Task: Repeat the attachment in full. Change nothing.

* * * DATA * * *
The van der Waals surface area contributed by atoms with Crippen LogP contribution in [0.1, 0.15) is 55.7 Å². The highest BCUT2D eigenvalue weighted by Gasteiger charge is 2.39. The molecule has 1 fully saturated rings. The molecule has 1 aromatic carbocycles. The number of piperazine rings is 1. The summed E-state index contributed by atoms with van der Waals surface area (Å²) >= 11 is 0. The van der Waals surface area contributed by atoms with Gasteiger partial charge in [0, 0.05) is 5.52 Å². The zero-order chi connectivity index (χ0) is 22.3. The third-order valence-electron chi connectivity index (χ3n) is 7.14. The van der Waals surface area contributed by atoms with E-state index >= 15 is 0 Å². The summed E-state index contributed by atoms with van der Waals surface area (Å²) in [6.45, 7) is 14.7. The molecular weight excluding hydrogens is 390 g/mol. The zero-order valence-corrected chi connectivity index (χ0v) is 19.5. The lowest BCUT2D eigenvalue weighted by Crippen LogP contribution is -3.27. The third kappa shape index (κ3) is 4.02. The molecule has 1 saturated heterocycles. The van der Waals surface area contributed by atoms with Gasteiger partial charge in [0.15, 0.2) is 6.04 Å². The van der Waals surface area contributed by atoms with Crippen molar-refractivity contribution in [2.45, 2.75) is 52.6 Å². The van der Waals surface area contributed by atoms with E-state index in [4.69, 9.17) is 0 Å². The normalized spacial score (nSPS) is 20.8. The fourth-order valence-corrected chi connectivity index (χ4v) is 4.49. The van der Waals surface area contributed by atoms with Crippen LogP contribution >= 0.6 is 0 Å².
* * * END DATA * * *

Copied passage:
The van der Waals surface area contributed by atoms with Crippen LogP contribution in [0.1, 0.15) is 55.7 Å². The highest BCUT2D eigenvalue weighted by Gasteiger charge is 2.39. The molecule has 1 fully saturated rings. The molecule has 1 aromatic carbocycles. The number of piperazine rings is 1. The summed E-state index contributed by atoms with van der Waals surface area (Å²) >= 11 is 0. The van der Waals surface area contributed by atoms with Gasteiger partial charge in [0, 0.05) is 5.52 Å². The zero-order chi connectivity index (χ0) is 22.3. The third-order valence-electron chi connectivity index (χ3n) is 7.14. The van der Waals surface area contributed by atoms with E-state index >= 15 is 0 Å². The summed E-state index contributed by atoms with van der Waals surface area (Å²) in [6.45, 7) is 14.7. The molecular weight excluding hydrogens is 390 g/mol. The zero-order valence-corrected chi connectivity index (χ0v) is 19.5. The lowest BCUT2D eigenvalue weighted by Crippen LogP contribution is -3.27. The third kappa shape index (κ3) is 4.02. The molecule has 1 saturated heterocycles. The van der Waals surface area contributed by atoms with Gasteiger partial charge in [0.15, 0.2) is 6.04 Å². The van der Waals surface area contributed by atoms with Crippen molar-refractivity contribution in [2.45, 2.75) is 52.6 Å². The van der Waals surface area contributed by atoms with E-state index in [4.69, 9.17) is 0 Å². The normalized spacial score (nSPS) is 20.8. The fourth-order valence-corrected chi connectivity index (χ4v) is 4.49. The van der Waals surface area contributed by atoms with Crippen LogP contribution >= 0.6 is 0 Å².